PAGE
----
Interview with Pageturner Prize winner Leaf Arbuthnot

Leaf Arbuthnot is a feature writer at the London-based Sunday Times. She also writes poetry reviews for the Times Literary Supplement and draws cartoons as the Glum Cartoonist. Her debut novel An Unmaimed Man, has won the Pageturner Prize. Norah Myers interviews her about her prize win here.

1) Congratulations on winning Tibor Jones’s 2017 Pageturner Prize for unpublished novels. What motivated you to enter?

Thanks very much! As people always say when they win these things, “I’m honoured”. I genuinely am though. I entered the prize because I had recently finished editing my novel An Unmaimed Man and I was wondering whether I should do anything with it. The Tibor Jones prize was relatively fuss-free to enter; it was run by a reputable agency and I saw no reason not to give it a go. Of course, I didn’t think I’d win it. I figured that rather than sitting on my novel until I grew old, I should send it somewhere.

 2) Whose writing do you look to for inspiration?

That’s tricky to answer because I don’t think I’m ever exactly hunting for inspiration per se. I read because it nourishes me; I don’t read because I want to absorb others’ work and hope that it will enrich my own. That said, naturally I’m influenced by a large number of authors, many of whom function in my writing probably without me noticing.

The writers I value most highly in my life currently are Nabokov, Primo Levi, Ben Lerner, Phillip Pullman, Flaubert, Zola, Bassani, Dante, Kingsley Amis, Phillip Roth, Henry James, Proust, Phillip Larkin (Jeez, another Phillip), Mel Pryor. Others I’m sure.

3) Your work has been compared to Rachel Joyce’s Harold Fry. How do you feel about this comparison?

Yeah, I’ve been told this tons and to my shame I’ve still not read her book. I’ve ordered it online though so I’ll get reading soon – when no doubt I’ll be overcome with embarrassment at the paltriness of my own novel in comparison.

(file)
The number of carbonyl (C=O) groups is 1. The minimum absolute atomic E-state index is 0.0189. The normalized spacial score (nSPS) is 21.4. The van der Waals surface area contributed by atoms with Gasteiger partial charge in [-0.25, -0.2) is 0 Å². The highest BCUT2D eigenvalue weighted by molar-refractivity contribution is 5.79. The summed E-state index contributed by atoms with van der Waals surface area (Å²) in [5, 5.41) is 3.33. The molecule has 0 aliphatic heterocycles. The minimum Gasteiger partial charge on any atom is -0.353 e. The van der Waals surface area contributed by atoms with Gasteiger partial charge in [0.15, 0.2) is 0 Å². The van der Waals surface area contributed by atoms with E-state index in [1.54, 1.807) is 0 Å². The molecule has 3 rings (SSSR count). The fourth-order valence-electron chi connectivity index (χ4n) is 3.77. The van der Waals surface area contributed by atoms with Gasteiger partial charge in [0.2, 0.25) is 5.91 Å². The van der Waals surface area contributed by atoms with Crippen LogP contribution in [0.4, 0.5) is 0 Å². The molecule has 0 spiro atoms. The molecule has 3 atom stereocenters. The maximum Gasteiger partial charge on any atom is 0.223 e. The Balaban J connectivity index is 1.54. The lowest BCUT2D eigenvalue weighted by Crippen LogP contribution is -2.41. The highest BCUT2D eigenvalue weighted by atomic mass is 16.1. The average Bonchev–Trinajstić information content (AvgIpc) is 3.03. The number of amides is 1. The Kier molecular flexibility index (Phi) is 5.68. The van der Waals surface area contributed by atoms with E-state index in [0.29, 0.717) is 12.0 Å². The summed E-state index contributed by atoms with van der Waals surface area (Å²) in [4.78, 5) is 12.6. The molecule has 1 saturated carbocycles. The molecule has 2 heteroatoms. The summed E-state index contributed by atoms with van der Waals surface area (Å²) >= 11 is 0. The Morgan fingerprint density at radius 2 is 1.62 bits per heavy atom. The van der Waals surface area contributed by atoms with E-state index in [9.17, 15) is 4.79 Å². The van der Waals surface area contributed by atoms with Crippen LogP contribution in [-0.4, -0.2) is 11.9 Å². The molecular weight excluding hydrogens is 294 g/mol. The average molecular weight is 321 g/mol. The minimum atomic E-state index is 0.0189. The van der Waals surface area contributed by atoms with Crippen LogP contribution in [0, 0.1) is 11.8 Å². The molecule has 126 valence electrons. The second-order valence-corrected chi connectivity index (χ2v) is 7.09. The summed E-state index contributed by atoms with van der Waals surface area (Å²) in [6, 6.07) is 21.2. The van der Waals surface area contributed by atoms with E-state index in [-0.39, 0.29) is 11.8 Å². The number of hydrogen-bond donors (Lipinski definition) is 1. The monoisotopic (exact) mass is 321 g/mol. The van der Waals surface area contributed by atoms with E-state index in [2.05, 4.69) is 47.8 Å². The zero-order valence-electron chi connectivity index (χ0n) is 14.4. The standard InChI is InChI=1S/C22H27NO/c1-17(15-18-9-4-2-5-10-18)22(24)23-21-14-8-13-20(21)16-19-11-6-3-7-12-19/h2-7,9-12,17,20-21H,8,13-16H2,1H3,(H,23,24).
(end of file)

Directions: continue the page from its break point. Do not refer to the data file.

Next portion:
Other comparisons that have been chucked at me which I understand more (because I’ve actually read what they refer to) are Ian McEwan’s Saturday and Martin Amis’ Lucky Jim. The McEwan comparison is rather groundless, in my view – my novel, like his, takes place on one day in London, following a white middle-aged man around but, apart from that, they’re very different books. The Lucky Jim comparison holds more water, though, my book is a) less good – I hold Lucky Jim in high esteem – and b) it plays for laughs marginally less. Both feature hapless, awkward, desolate, lovable/hateable central protagonists though.

4) What do you look forward to most about working with your new agent?

As I finished editing my story after writing it intensively for a few months, I realised I had lost a grip of what the book was actually like. I really just didn’t know and couldn’t even tell if it was readable or not. Some sentences had been wholly wrung of meaning – sort of blanched from too much attention. So I’m psyched by the prospect of working on the book with someone from the industry who knows what they’re doing and has a fresh perspective on the story.

Clearly I entered the competition in the half hope that it would lead the book to be published so I look forward to exploring that with Laura too.

5) What advice would you give authors who wish to enter this prize in the future?

Man, that’s hard because I’ve only entered the prize once and won it once, so I’m not sure that makes me qualified to pontificate. But I suppose step one would be to write a book long enough to enter the prize. That’s pretty hard. I managed it by carving out time around my full-time job – write for an hour in the mornings before work, write during your lunch breaks, write at the weekend, in the evenings, whenever. One breakthrough thing for me was that I decided to bang out a first draft as quickly as possible and worry about polishing it later – I prioritised words on the page, not quality of the words.

Then once you have the manuscript, be brave and get your friends and family to read it before you submit. The help I’ve got, particularly from my mother who is a formidable proofreader, was invaluable.